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A laureate for our fractured times
Ian McMillan

You Took The Last Bus Home: The Poems of Brian Bilston

Brian Bilston
Status: published
Publication Date: 06.10.2016
  • Paperback£9.99
  • Ebook£5.99
A laureate for our fractured times
Ian McMillan

You Took the Last Bus Home is the first and long-awaited collection of ingeniously hilarious and surprisingly touching poems from Brian Bilston, the mysterious ‘Poet Laureate of Twitter’.

With endless wit, imaginative wordplay and underlying heartache, he offers profound insights into modern life, exploring themes as diverse as love, death, the inestimable value of a mobile phone charger, the unbearable torment of forgetting to put the rubbish out, and the improbable nuances of the English language.

Constantly experimenting with literary form, Bilston’s words have been known to float off the page, take the shape of the subjects they explore, and reflect our contemporary world in the form of Excel spreadsheets, Venn diagrams and Scrabble tiles.

This irresistibly charming collection of his best-loved poems will make you laugh out loud while making you question the very essence of the human condition in the twenty-first century.

'Bilston is no stranger to crafting cleverly composed poetry' Huffington Post

'Part John Cooper Clarke, part Frank Sidebottom. Brian’s minimalist homages… are all brilliant' Esquire

'Brian Bilston is bringing poetry to the masses… with his topical, witty, thoughtful and accessible poems' Irish Times

'Brian Bilston is a laureate for our fractured times, a wordsmith who cares deeply about the impact his language makes as it dances before our eyes' Ian McMillan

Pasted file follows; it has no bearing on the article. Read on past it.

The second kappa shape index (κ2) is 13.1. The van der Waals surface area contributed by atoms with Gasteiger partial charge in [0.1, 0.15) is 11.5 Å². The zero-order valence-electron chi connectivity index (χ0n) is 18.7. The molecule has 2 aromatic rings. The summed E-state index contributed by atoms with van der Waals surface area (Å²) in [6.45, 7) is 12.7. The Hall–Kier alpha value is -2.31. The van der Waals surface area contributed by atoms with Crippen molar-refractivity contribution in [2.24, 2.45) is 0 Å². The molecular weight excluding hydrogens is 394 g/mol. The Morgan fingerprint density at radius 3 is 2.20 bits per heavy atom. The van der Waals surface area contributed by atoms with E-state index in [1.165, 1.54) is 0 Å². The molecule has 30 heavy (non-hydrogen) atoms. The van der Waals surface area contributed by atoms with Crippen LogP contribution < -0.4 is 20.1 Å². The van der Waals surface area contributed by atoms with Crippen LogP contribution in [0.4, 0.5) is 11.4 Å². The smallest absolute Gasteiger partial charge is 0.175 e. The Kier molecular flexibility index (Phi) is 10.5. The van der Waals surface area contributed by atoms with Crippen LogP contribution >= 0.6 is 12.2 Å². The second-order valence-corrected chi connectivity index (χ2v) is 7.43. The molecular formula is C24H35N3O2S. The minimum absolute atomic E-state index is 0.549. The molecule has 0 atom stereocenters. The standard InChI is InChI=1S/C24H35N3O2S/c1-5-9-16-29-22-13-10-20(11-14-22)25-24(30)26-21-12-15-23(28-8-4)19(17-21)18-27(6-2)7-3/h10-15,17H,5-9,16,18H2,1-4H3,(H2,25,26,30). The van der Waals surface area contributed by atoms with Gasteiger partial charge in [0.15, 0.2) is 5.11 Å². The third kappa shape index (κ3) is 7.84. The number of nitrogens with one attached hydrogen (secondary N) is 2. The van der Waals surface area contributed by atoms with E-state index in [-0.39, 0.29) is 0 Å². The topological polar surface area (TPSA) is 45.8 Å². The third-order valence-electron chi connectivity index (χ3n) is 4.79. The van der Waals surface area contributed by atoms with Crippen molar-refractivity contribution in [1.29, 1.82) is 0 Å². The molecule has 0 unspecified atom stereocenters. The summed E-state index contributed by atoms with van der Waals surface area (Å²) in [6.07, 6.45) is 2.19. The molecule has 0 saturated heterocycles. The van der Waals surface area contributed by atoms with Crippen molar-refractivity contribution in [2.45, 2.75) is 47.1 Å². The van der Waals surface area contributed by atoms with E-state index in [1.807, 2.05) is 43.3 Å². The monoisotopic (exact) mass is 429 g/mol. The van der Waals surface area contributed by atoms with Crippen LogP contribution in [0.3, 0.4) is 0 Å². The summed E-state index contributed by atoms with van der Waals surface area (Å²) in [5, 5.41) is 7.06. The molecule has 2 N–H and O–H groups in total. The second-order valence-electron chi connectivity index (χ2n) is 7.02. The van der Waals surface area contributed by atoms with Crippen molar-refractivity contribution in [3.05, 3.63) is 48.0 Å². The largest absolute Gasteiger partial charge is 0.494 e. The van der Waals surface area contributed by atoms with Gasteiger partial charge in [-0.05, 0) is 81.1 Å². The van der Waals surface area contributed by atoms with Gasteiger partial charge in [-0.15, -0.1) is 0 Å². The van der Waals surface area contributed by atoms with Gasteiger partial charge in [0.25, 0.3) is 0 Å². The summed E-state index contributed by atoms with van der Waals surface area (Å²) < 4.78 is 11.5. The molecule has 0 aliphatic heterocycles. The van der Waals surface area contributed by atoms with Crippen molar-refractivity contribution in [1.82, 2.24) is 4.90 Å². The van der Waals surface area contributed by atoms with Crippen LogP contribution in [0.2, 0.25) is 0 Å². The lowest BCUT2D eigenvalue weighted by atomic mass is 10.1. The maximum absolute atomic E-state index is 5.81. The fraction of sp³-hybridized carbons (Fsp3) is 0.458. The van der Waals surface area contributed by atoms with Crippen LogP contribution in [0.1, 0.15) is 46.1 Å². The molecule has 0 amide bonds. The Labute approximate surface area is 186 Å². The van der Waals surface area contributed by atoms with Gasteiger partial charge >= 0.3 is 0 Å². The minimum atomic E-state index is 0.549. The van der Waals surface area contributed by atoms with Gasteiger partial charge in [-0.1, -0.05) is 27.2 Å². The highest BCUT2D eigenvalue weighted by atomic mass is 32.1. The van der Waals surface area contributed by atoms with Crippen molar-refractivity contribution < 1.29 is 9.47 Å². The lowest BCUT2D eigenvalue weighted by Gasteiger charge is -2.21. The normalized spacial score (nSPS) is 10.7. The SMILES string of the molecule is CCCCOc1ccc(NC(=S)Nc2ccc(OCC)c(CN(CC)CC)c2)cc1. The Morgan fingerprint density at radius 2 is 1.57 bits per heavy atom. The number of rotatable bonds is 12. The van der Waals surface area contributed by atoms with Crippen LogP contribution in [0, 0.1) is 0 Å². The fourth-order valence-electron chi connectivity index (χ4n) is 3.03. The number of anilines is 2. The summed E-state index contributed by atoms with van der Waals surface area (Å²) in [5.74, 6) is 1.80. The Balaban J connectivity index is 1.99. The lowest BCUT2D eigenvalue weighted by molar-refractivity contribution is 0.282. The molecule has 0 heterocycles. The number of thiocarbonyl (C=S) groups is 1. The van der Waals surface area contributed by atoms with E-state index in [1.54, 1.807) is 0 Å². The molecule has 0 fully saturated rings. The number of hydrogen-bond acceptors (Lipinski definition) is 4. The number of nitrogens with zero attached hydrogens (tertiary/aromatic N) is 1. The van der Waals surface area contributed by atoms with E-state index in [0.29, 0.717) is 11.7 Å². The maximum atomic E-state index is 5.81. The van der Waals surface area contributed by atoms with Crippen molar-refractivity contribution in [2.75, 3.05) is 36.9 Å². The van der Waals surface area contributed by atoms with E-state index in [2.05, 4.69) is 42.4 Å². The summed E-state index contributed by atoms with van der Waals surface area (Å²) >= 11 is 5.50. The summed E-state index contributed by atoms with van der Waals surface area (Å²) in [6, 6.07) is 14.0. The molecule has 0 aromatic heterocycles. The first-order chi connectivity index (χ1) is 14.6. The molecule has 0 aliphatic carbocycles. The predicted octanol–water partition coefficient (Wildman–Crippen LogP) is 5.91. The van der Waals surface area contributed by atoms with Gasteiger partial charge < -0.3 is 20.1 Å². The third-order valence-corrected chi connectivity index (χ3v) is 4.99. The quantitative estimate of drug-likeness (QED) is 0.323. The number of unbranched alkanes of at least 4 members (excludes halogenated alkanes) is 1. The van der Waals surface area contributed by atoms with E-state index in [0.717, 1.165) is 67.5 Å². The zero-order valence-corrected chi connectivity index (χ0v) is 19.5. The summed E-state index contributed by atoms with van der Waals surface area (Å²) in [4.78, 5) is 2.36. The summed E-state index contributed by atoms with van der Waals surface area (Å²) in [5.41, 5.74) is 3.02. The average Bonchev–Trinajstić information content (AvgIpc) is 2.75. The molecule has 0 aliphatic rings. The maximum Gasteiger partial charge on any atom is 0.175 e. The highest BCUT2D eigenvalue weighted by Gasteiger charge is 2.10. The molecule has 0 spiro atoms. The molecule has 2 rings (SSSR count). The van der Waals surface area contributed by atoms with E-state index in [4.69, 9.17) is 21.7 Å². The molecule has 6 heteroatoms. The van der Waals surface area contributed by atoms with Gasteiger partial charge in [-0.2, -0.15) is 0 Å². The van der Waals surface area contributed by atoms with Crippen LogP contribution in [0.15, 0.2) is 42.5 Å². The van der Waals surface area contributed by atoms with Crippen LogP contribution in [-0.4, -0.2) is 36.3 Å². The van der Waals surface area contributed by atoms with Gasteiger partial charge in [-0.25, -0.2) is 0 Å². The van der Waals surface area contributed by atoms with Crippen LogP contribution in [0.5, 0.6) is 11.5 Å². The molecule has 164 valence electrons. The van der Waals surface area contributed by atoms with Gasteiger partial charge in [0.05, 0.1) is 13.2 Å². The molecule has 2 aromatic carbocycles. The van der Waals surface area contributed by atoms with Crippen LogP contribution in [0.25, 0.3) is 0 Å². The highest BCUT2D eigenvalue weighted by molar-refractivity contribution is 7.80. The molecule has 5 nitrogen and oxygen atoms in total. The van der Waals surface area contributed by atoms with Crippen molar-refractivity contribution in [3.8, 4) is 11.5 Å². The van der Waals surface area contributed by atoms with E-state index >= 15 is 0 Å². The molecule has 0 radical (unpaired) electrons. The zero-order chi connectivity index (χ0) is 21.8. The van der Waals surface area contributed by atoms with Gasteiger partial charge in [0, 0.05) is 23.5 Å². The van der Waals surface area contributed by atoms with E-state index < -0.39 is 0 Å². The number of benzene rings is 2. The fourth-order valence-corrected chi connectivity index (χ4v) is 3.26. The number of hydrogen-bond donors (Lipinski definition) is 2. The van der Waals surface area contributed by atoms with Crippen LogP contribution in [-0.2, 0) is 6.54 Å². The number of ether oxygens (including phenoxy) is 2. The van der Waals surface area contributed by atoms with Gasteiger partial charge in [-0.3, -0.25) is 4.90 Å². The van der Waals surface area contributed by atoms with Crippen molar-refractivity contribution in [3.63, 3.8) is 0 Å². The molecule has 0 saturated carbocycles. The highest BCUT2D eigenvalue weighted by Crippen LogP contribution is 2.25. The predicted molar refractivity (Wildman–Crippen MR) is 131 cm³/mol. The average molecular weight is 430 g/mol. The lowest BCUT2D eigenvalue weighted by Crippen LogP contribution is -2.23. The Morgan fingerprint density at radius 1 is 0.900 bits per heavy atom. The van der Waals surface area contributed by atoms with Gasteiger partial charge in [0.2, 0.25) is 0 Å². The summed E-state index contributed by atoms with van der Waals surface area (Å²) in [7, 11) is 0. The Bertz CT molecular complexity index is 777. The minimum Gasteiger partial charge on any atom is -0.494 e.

'If you like a) laughing or b) words which rhyme with each other, you will love Brian Bilston' Richard Osman

POEM, REVISED DRAFT


I had to write this poem again.
I left the first draft on the train
and now it doesn't look the same.

The original was a paean to Love,
to Truth, to Beauty. It soared above
the everyday and all that stuff.

It would have healed estranged lovers' rifts,
stilled the sands on which time shifts
and stopped the world before it drifts

further into quagmired crisis,
ended famine, toppled ISIS,
employed ingenious literary devices.

I tried my hardest to recall
its words and rhymes, the rise and fall
of the carefully cadenced crawl

through the English language.
But it caused me pain and anguish
for there was little I could salvage.

It certainly didn't end with a line like this.



LINES WRITTEN UPON ARRIVING AT A HOLIDAY COTTAGE
AND DISCOVERING THE LACK OF RELIABLE WI-FI


slow burning days drag by
as the smouldering fag ends of hours
turn themselves to ash

second-hand jigsaws
sleep smugly on dusty shelves,
uncontrite at their incompleteness,

next to a well-thumbed
Robert Harris and the fortnight
stretches like old laddered tights

evenings drab with scrabble
and the death rattle of yahtzee dice
provide no substitute

for videos of piano-playing cats
instagram selfies, status updates
and Lionel Richie memes

instead this, the buffering
and the suffering and the shutters
which rattle in the wind



FRISBEE


Frisbee whizzing
through the air
above our heads
over the sand
into the water
onto the waves
out to sea.

You cried a lot that day.
Frisbee was a lovely dog.

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